Boys Can Cook- God Has Chosen Me to Help Break This Stereotype
Cooking is a life skill that is not gender-specific. Why is it that a capable man expects the women in his life to feed him? Can’t he cook to save his life? Does the man lose his manliness if he cooked for his loved ones? No, right? Then why not? Why not start when they are young?
So here I m breaking the stereotype that says, ”Boys should not cook” and ”boys can’t cook.” This stereotype is unique because it is practised by the same gender, which is being stereotyped. So, I am so proud of myself and thankful to God that he chose me to bring the change, atleast in my home.
I always used to say if I have a son, the first thing I will teach him is cooking, and I will make him learn the importance of it, if not for someone else but himself first; because I have seen many boys who stay in the hostels/abroad for their studies and could not make a single meal for themselves and are entirely reliant on outside food or tiffin services.
About My Master Chef
Thankfully or I will say, ”God accepted my prayers;” when my son completed his first year, he started showing interest in cooking and kitchen stuff. At first, I thought he was like any other kid who loves to play with utensils, but I was wrong and was glad at the same time that he is a different kid.
You might not believe it, but my son knew all the tea ingredients at the age of one year and three months. We just used to measure and give him the authority to assist us in making tea, so he used to put the materials in the teapot himself.
He was always enthusiastic about cooking (vegetables or curries), stirring them nicely. We received numerous reprimands from our parents for allowing him to enter the kitchen and play near the stove, but believe me when I say that we were exceedingly cautious every time he was there. We never allowed him to touch the knobs on the stove. He is still not allowed to touch them at the age of two years and eight months. He also understands his limitations.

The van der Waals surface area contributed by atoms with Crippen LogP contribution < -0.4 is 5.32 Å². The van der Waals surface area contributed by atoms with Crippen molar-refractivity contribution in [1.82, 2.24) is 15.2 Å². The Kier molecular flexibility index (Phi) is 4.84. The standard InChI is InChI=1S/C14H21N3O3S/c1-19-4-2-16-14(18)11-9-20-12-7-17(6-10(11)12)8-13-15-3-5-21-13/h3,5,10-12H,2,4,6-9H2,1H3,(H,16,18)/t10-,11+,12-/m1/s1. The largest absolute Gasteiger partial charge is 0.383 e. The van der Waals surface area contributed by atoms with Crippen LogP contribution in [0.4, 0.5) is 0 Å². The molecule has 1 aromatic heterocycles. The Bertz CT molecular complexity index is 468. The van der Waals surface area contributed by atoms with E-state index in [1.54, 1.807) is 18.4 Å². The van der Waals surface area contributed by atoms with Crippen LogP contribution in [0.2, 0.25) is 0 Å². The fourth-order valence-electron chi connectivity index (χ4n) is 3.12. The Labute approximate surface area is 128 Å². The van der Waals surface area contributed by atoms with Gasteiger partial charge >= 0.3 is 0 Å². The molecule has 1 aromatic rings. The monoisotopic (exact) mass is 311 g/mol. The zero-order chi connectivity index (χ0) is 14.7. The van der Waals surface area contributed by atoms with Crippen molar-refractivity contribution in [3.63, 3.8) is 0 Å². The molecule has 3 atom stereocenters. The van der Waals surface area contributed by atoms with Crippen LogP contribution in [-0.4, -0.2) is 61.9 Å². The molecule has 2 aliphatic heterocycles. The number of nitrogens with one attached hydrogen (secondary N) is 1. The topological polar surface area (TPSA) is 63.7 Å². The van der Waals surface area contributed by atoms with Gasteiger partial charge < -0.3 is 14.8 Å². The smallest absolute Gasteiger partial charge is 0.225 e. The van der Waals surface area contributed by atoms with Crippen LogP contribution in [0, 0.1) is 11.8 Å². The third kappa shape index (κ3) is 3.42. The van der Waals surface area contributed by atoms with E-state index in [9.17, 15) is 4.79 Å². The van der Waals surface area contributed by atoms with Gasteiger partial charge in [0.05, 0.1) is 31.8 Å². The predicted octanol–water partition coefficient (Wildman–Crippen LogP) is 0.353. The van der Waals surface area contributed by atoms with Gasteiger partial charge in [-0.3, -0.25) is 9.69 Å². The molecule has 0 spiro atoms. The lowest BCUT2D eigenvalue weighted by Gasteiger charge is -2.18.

As soon as he completed two years, he started helping me do the dishes too, and you can imagine my ”Me time” now. I frankly don’t have any because you will always find my son in the kitchen along with me. And now, he knows which pan I use to prepare what kind of meals and what meals we make at what time of the day.
What do Our Families say?
I receive orders from the family to stop him since he is supposed to be an officer one day, and boys don’t look nice in the kitchen. I never respond since I am aware of the generation gap and that they will not understand. But, my question is, ”Cant an officer be a good cook too?”
Even if he doesn’t want to be a professional chef one day, he should regularly cook for himself and his family. He should at the very least know how to cook, as being in the kitchen is just as crucial as doing other jobs.
Since you are a parent yourself, you may read many blogs that say, ‘develop your child’s interest in cooking.’ Do these blogs mention only girls? No, right? Then why don’t we start involving boys too?
Top-level chefs such as Ranveer Brar, Sanjyot Keer, Sanjeev Kapoor, Vikas Khanna, and many other male chefs have taken over all food channels in recent years. But, even after all of this, why does the misogynistic attitude still persist that only women should be able to cook?
Today 90% of men or maybe 80% (that too educated one) in relationships want their partners to cook, and some of those want their wives to serve them. Even when a man does something as simple as taking water himself, he is praised, and people start saying to the girl, that you are lucky that your man helps you by carrying water for himself from the kitchen, wow!
What did I do To Keep Him Involved?
When I prepare the meals, I always call my son to involve him in everything I do, including washing clothes, doing dishes, and other household chores, even if he is busy playing or doing something else. This way, he will know how challenging these simple-looking chores can sometimes be. And in the future, he doesn’t have a mindset that cooking is the easiest task and homemakers do nothing apart from cooking.
How It Will End?
Who will stop it, and when is it going to end? The answer is that women must end it themselves, with the help of men who must begin to be compassionate and adjust their attitudes about their culture and traditions. If men keep helping their wives without their parents but not while they are present, it will not change. Here, I am not saying to start arguing with the parents, atleast try to make them understand the importance of learning how to cook for the boys.
We are also trying to change the mindset of our parents, and we will keep trying till we get success because this is not just a change; this is a ”Good Change,” because cooking is not meant for a particular gender and should be equally distributed. So, do you guys agree with me? If not, I would like to hear you out!
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